Additional properties include one, some, or all of the following. The first region can have a first distinguishing visual appearance. The first distinguishing visual appearance can comprise a first color, a first pattern, a first grayscale intensity, a first shading, or a first hatching. The first curve can have the first distinguishing visual appearance of the first region. The computing system can receive a first user instruction to remove the depiction of the curve on the user interface. The computing system can receive a second user instruction to grow or shrink the first dimension. The computing system can depict a first textual label at least partly superimposed on the curve. The first textual label can reflect the aggregation. The computing system can depict one or more second textual labels within the first dimension and at least partially within the second dimension. The computing system can move the second shape from a first position parallel the first shape to a second position perpendicular to the second shape, in response to a third user instruction.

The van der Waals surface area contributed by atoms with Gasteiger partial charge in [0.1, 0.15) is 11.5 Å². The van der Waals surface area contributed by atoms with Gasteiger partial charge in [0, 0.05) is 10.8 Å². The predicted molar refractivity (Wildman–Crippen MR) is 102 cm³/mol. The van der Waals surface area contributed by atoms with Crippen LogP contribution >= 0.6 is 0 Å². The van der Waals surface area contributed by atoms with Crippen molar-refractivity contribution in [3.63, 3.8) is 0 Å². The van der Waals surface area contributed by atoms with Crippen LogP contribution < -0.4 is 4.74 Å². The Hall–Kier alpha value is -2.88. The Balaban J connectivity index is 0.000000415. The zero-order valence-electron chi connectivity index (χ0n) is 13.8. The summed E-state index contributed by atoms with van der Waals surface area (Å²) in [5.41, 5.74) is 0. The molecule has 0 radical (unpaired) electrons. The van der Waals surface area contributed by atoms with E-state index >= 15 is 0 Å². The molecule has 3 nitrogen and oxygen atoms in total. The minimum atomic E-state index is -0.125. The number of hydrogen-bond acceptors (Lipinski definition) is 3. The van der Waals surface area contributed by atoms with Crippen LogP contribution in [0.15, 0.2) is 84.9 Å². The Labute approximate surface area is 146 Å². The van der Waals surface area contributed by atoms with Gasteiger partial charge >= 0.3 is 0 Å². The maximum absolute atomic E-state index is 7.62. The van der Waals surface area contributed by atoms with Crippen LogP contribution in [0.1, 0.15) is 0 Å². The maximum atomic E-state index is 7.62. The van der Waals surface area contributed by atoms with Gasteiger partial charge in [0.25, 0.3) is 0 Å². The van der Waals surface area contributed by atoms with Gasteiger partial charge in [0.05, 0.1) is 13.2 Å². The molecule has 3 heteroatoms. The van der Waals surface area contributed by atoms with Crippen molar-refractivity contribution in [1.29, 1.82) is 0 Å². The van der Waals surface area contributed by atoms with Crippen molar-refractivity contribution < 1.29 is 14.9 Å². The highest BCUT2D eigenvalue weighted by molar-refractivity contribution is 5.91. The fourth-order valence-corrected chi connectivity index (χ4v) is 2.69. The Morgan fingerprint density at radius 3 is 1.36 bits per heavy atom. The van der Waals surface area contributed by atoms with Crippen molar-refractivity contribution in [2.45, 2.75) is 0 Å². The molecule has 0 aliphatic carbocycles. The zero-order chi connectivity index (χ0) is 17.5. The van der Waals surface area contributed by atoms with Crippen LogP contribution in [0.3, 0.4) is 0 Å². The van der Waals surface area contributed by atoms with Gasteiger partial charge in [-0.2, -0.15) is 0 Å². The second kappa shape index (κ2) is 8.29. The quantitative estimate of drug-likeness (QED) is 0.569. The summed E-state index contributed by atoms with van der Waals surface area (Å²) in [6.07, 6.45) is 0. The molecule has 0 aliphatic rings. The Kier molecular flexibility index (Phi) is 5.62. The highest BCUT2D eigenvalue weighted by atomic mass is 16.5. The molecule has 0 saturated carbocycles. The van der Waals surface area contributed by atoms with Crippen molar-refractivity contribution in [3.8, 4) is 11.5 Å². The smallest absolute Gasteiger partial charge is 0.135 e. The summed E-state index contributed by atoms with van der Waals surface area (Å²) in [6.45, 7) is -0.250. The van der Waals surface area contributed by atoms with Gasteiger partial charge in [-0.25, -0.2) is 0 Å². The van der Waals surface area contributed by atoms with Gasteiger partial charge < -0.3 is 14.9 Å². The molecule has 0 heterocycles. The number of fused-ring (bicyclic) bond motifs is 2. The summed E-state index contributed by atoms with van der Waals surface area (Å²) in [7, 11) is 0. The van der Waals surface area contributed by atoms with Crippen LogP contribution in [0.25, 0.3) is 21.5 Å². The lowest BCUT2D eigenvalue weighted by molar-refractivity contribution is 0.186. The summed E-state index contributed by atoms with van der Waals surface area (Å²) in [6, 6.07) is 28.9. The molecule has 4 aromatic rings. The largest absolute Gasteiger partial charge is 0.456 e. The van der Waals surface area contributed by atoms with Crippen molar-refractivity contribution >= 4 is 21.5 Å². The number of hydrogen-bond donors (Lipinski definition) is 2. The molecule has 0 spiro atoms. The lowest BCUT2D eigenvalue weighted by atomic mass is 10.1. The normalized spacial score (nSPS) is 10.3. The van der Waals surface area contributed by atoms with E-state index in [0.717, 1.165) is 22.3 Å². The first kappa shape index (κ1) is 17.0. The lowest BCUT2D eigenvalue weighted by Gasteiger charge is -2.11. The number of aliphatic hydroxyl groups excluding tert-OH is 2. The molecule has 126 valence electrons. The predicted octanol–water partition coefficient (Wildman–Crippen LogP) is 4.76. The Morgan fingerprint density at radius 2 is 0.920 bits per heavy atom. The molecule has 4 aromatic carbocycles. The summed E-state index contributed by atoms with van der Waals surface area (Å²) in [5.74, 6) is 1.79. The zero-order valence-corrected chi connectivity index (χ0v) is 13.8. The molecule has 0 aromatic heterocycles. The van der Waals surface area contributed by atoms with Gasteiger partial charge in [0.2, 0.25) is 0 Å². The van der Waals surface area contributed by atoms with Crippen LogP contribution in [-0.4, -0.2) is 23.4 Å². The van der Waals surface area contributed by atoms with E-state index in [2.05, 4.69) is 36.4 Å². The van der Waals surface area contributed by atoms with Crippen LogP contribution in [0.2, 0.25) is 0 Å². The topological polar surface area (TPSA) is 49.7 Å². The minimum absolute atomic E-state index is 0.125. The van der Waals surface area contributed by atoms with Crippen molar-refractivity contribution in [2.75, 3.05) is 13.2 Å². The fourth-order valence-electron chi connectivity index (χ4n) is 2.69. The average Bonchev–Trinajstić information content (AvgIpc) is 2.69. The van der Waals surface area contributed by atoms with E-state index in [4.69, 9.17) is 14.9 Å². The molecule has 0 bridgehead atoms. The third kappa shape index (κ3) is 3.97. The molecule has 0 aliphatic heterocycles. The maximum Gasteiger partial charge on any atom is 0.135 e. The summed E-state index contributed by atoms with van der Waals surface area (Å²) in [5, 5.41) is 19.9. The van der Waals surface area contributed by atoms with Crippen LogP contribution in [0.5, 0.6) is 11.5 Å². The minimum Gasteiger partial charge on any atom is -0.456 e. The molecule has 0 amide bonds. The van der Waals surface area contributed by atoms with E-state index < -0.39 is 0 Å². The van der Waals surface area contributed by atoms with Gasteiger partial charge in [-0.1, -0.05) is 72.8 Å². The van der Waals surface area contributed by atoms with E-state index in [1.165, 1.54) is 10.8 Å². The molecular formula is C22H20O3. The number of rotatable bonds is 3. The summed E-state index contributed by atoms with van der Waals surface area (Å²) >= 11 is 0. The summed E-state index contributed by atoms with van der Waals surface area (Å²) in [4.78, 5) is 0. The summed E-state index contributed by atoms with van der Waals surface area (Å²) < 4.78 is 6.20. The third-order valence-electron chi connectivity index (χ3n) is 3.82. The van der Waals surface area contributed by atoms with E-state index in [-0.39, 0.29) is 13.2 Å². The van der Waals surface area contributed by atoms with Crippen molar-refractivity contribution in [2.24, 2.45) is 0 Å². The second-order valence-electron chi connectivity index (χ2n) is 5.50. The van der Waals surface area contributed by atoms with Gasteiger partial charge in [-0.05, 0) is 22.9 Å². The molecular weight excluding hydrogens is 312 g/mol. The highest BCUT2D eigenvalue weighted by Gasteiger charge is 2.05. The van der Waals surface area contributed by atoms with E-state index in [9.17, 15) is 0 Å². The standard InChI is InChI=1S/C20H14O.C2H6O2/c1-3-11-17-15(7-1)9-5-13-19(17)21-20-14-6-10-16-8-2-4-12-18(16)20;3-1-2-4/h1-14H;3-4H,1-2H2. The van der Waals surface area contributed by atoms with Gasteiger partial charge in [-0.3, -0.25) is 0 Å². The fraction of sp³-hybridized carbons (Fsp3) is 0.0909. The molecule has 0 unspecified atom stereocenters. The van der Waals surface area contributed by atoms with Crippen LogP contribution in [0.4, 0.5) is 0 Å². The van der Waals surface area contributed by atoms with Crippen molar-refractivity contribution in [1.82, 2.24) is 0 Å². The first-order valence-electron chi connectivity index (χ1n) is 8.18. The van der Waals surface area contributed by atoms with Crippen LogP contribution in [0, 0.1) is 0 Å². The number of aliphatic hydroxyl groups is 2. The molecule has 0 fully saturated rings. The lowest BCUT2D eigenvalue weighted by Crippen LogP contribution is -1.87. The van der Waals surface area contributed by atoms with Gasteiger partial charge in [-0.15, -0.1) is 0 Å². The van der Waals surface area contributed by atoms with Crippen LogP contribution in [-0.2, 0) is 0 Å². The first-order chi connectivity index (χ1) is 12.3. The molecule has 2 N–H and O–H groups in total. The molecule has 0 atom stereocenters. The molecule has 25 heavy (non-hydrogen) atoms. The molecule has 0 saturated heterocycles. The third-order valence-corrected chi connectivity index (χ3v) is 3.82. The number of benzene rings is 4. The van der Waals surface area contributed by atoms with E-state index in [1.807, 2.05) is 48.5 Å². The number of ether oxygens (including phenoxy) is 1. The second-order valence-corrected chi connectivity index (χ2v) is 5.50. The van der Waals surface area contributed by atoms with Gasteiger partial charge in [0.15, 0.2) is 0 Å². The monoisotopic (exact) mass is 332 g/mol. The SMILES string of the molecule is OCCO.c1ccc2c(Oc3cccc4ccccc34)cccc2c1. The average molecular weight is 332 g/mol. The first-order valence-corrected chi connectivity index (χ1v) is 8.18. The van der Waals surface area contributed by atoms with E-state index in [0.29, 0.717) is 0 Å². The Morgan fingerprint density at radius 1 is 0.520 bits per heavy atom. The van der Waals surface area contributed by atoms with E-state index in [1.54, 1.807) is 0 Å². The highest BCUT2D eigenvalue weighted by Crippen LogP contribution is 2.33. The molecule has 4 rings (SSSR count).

For purposes of summarizing the embodiments and the advantages achieved over the prior art, certain items and advantages are described herein. Of course, it is to be understood that not necessarily all such items or advantages may be achieved in accordance with any particular embodiment. Thus, for example, those skilled in the art will recognize that the inventions may be embodied or carried out in a manner that achieves or optimizes one advantage or group of advantages as taught or suggested herein without necessarily achieving other advantages as may be taught or suggested herein. Any flow charts or other data flow described herein do not imply a fixed order to the steps, and embodiments of the inventions may be practiced in any order that is practicable.

BRIEF DESCRIPTION OF THE DRAWINGS

A general architecture that implements the various features of the disclosed systems, methods, and media will now be described with reference to the drawings. The drawings and the associated descriptions are provided to illustrate embodiments and not to limit the scope of the disclosure. The first one or two digits of each reference number typically indicate the figure in which the element first appears. Throughout the drawings, reference numbers may be reused to indicate correspondence between referenced elements. Nevertheless, use of different numbers does not necessarily indicate a lack of correspondence between elements. And, conversely, reuse of a number does not necessarily indicate that the elements are the same.

FIG. 1 shows a parallel coordinates plot according to at least one embodiment.

FIG. 2 shows a plot according to at least one embodiment with non-parallel, non-rectangular axes.

FIG. 3 shows a parallel coordinates plot with non-aggregated curves between axes.

FIG. 4 shows a parallel coordinates plot with certain curves removed from the user display and aggregated curves between axes.